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Sarah Wheeler in an image from the book
Sarah Wheeler in an image from the book

Review: Non-fiction

Northern exposure Add to ...

Toward the end of this book, Sara Wheeler describes a recent visit to the medieval Solovki monastery in Siberia, located on an island in the White Sea near the Arctic Circle. Solovki "had functioned as a dumping ground for undesirables for centuries," she writes, while evoking both a grim today of true-believer tour guides and a horrendous yesterday of massacres, rapes, tortures and mutilations.

The guide tells her: "Solovki is the place where faith triumphs over death." And Wheeler herself almost follows this tack, insisting that the human spirit lived in the quiet chants in the churches and the muttered prayers in the hermitages. People "plucked new life out of death, as they always had," she writes. "It was easier to believe in when you weren't tied to a tree [a cross]or starving in an igloo, but it was a kind of humanity that eluded articulation, and I had sensed it everywhere in the muddled and lovable Arctic."

If this sounds sentimental, rest assured: The Magnetic North is clear-eyed and tough-minded. "Every nation devastates native cultures," Wheeler writes. "Russians did it with bureaucracy. Americans with money, Canadians (in the end) with kindness. Swedes and Finns did it with chainsaws that chopped down forests. And everyone did it with booze and syphilis."

The Magnetic North is a complement to Wheeler's Terra Incognita: Travels around Antarctica. But where she built her 1999 work around a seven-month expedition, here she draws on a number of journeys to different Arctic regions, among them Alaska, the Canadian archipelago and Greenland. The structural challenge is larger. And Wheeler warns early on that we should anticipate no coherent picture: "There are no answers, only stories and irreducible difficulties."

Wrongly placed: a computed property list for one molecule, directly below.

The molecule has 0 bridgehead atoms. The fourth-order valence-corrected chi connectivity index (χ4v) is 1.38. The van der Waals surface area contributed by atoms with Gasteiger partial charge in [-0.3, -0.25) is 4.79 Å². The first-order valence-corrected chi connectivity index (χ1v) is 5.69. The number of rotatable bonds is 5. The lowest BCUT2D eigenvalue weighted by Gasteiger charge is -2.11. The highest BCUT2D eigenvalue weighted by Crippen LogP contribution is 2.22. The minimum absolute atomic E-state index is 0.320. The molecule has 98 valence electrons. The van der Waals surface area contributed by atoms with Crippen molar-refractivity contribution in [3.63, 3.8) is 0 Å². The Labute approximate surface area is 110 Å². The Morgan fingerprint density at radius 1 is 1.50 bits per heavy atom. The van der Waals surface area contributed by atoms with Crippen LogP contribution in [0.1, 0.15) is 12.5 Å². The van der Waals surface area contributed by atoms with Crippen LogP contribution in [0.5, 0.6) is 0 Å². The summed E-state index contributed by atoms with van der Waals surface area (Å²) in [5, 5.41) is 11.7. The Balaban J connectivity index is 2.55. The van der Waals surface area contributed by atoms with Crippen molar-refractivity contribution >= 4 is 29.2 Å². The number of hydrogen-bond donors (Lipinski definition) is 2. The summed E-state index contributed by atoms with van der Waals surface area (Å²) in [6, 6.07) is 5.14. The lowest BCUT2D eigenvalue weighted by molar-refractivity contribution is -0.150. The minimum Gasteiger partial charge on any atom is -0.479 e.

For Wheeler, the Arctic "is an image of the real world in all its degradation and beauty, and it is intimately connected to us - to our future, our crises, and our dreams." Shorn of the narrative energy provided by a single journey, and rejecting polemic as reductive and simplistic, she keeps us reading with a mix of detail, humour and acerbic commentary.

This is a book for people who love sentences. In the section on Asian Russia, Wheeler describes a young man named Yuri, who chattered through an entire 20-minute bus ride, "apologizing all the time for his 'bad' English while careering forward into exciting hinterlands of syntax." Not long afterward, she meets a well-built young man who tells her he admires Arnold Schwarzenegger and asks if she knows him: "I floundered as he pumped my hand, crushing a few unimportant bones."

While taking us around Alaska, Wheeler writes of the relentless Robert Peary, noting that he is probably the most unpleasant man in the annals of polar exploration, "a hotly contested field." And in Greenland, the author's eye for detail alights on Hans Egede, the 18th-century Norwegian missionary who "kick-started mass conversion when he translated 'daily bread' as 'daily seal.' "

Wheeler tells us that in Greenland, the outstanding French explorer Jean Malaurie lived in an igloo, learned to hunt and mastered the local dialect. He even ate kiviaq, a rotted and fermented guillemot (seabird) dish, but "nonetheless drew the line at oruneq, a gourmet concoction of warmed partridge droppings."

Also in Greenland, the author regales us with the story of Gino Watkins, a young Englishman who led an overwintering expedition. Some of the men took Inuit mistresses while others disapproved. "The army man and surveyor Martin Lindsay," she tells us, "expressed outrage on practical as well as moral grounds: all winter he had a woman climbing over him to get at Watkins in the bunk above."

Wheeler pulls no punches anywhere, but she is most cutting during her visit to Solovki. Not long ago, she tells us, Vladimir Putin visited the monastery. He lauded the contributions of Orthodox Christianity, declared that all people were equal before God and insisted that Russia had always guaranteed that equality. Writes Wheeler: "Now Solovki really had heard it all." Later, she quotes a tour guide explaining that early in the 1920s, during a famine, Lenin sent requisition teams to carry away medieval icons and jewels, which "were going to be sold abroad to buy bread." Next sentence: "And the pigs of the island flew."

Circumnavigating the Arctic and meeting its people, Wheeler ranges through exploration history and climate change and inexorable acculturation. That she emerges with this sparkling book is a triumph of British stoicism - and style.

Ken McGoogan, author of four books about Arctic exploration, recently published How the Scots Invented Canada. He sails as a lecturer with Adventure Canada.

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